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confirm, unto the said Daniel McCarty, the said pew in the said new
WM. TRIPLETT, Signed, sealed, and
WM. PAYNE, delivered in the pre
At the close of this deed is a receipt to Mr. McCarty for fifteen pounds Len shillings, the price of the pew. General Washington's pew in Christ Church, Alexandria, cost thirty-six pounds ten shillings.
THE INSCRIPTION ON COMMISSARY BLAIR'S TOMBSTONE IN THE OLD
GRAVEYARD AT JAMESTOWN, FURNISHED BY MR. Hugh BLAIR GRIGSBY, A DESCENDANT OF COMMISSARY BLAIR'S BROTHER.
MY DEAR SIR:- I send you the inscription on the stone of the old Com. missary in as perfect condition as I could procure it. I also send a translation, filling the blanks and chasms with my own knowledge of the events of the Commissary's life. If you look critically at the Latin and at my paraphrase, you will perceive that I have rarely missed the mark. One thing it is proper to say. In the line " Evangeli-Precunis" there
“ may be a mistake of the transcriber. If the word “Preconis” be correct, then it is figurative, and means to compare the Commissary with John the Baptist. But I think the word “ Preconis” is wrong, and was written “Diaconi,” “Deacon,” as the number of years shows that it was in his combined character of Evangelist, Deacon, and Priest, to which allusion is made; that is, to his whole ministerial services, which were precisely fifty-eight years.
To another topic I would invite your attention. The concluding lines in which theology is mentioned are imperfect, and cannot convey the exact meaning intended, and so I translate them as referring to pious youth who may seek instruction in sacred things; but they certainly lead us to suspect that the good old man left his books to theological students as a class, and that he had in view to endow by his will an ecclesiastical professorship. His will in the Clerk's Office, and the statute or order of the faculty accepting his books, would ascertain the fact.
I wish the remains of the Commissary could be removed to the chapel of the College, and there, with appropriate services, deposited beneath the chancel. With affectionate regards, I am, as ever, reverently and faithfully yours,
Hugu B. GRIGSBY. BISHOP MEADE.
H. S. E. (Hic sepultus est)
In Scotia natus,
e Britanniæ Principum
Here lies buried
James Blair, A.M., who was born in Scotland, was educated in the College of Edinburyb, and emigrated to England, and thence to Virginia, in which Colony he spent fifty-eight years as an Evangelist, Deacon, and Priest of the
* The word “Mall” must be a mistake of the gentlemen who transcribed one of the fragmentary inscriptions from which I have made out the above skeleton. Dr. Blair died, I believe, on the 3d of August, 1743. Some of the words, apparently perfect in my notes, are certainly wrong; but I have done the work as thoroughly as my materials will allow me. The two transcripts before me were made, one of them by the Rev. George W. McPhail, of Easton, Pa., the other by William Lamb, Esq., of Norfolk. I have made a translation, filling up the cases with my own suggestions; and I feel confident that, however much we may regret the loss of the inscription as a whole, and however unable we may be to judge of it as a work of taste in its present dilapidated state, I have incorporated every important sentiment which it contained in the transcript which I send you on the opposite leaf. I am ashamed to say that I have lost-or, rather, put too carefully away-the fragments of the inscription which you transmitted to me.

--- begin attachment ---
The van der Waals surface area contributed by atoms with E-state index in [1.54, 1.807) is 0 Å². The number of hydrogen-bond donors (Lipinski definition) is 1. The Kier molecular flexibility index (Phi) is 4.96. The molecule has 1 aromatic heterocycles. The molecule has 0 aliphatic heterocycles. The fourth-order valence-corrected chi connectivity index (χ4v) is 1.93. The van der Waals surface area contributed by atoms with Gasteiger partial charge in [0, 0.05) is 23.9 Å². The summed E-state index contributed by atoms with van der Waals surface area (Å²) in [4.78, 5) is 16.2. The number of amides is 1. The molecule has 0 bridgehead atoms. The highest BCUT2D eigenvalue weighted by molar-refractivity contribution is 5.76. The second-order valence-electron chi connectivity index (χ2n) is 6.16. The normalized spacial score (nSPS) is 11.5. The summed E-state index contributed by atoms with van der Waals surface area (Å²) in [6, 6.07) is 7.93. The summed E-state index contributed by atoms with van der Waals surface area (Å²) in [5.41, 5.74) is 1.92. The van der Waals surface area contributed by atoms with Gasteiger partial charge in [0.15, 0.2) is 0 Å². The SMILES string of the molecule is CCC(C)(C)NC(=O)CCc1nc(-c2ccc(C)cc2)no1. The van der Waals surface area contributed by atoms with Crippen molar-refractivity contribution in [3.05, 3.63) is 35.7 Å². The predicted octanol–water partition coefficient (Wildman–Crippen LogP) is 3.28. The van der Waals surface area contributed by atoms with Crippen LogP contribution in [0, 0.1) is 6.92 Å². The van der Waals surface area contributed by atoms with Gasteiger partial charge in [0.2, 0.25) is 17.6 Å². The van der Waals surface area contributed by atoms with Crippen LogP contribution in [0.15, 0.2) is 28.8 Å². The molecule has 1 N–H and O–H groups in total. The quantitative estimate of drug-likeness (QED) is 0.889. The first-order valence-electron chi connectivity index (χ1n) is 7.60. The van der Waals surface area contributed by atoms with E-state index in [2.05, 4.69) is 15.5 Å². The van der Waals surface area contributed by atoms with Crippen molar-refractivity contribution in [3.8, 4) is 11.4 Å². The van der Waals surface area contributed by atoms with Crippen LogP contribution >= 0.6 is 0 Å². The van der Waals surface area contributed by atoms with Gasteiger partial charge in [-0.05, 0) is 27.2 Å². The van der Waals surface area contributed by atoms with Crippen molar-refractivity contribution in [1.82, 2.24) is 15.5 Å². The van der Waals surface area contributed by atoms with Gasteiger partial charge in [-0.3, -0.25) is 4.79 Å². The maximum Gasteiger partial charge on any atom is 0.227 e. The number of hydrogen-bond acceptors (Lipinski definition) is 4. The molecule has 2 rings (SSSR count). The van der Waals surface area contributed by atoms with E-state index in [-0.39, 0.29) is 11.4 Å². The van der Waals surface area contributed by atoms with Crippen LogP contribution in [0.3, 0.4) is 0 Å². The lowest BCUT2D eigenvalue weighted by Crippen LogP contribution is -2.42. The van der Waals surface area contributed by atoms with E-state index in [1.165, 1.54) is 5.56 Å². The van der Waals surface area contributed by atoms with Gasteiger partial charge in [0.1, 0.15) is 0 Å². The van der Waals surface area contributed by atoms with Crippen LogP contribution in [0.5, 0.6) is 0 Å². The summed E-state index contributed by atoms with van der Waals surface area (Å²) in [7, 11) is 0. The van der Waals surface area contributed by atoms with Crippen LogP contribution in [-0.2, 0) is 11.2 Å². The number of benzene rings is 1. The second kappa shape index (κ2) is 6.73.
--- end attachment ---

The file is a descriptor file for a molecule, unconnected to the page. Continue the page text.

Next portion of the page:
Church of England, and fifty-four years as Commissary of the Bishop of London.
He was the Founder and first President of William and Mary College, a member of the Council, and, subsequently, its President; and, as such, in the absence of the representative of the King, the Governor of the Colony.
He sustained his various offices with the approbation of his fellow-men, while he illustrated in his life those graces which adorn the Christian character.
He had a handsome person, and in the family circle blended cheerfulness with piety.
He was a generous friend of the poor, and was prompt in lending assistance to all who needed it.
He was a liberal benefactor of the College during his life; and, at his death, bequeathed to it his library, with the hope that his books—which were mostly religious-might lead the student to those things that pertain to salvation.
He died on the day of the Calends of May, [August, rather,] in the year 1743, aged eighty-eight years, exhibiting to the last those graces which make old age lovely, and lamented by all, especially by his nephews, who have reared this stone to conmemorate those virtues which will long survive the marble that records them.
EPISCOPAL HIGH SCHOOL.
Tuis institution, the diocesan school for boys, is situated at Howard, in Fairfax county, three miles west of Alexandria, and within a quarter of a mile of the Theological Seminary. The situation is perfectly healthy at all seasons of the year, and from its elevation commands a beautiful view of the Potomac, the cities of the District of Columbia, and the surrounding country for many miles. The play-grounds are extensive and adorned with trees of inviting shade. They are immediately adjoining the school, and with the fields of the enclosure (containing about seventy acres) afford ample room for exercise and recreation. The Potomac and other small streams in the neighbourhood furnish opportunities for bathing and skating. The buildings, erected expressly for the purposes of the school, are large, furnished with every convenience for the wants of the students, and capable of accommodating about eighty boys.
The object of the Church in establishing the High School was to provide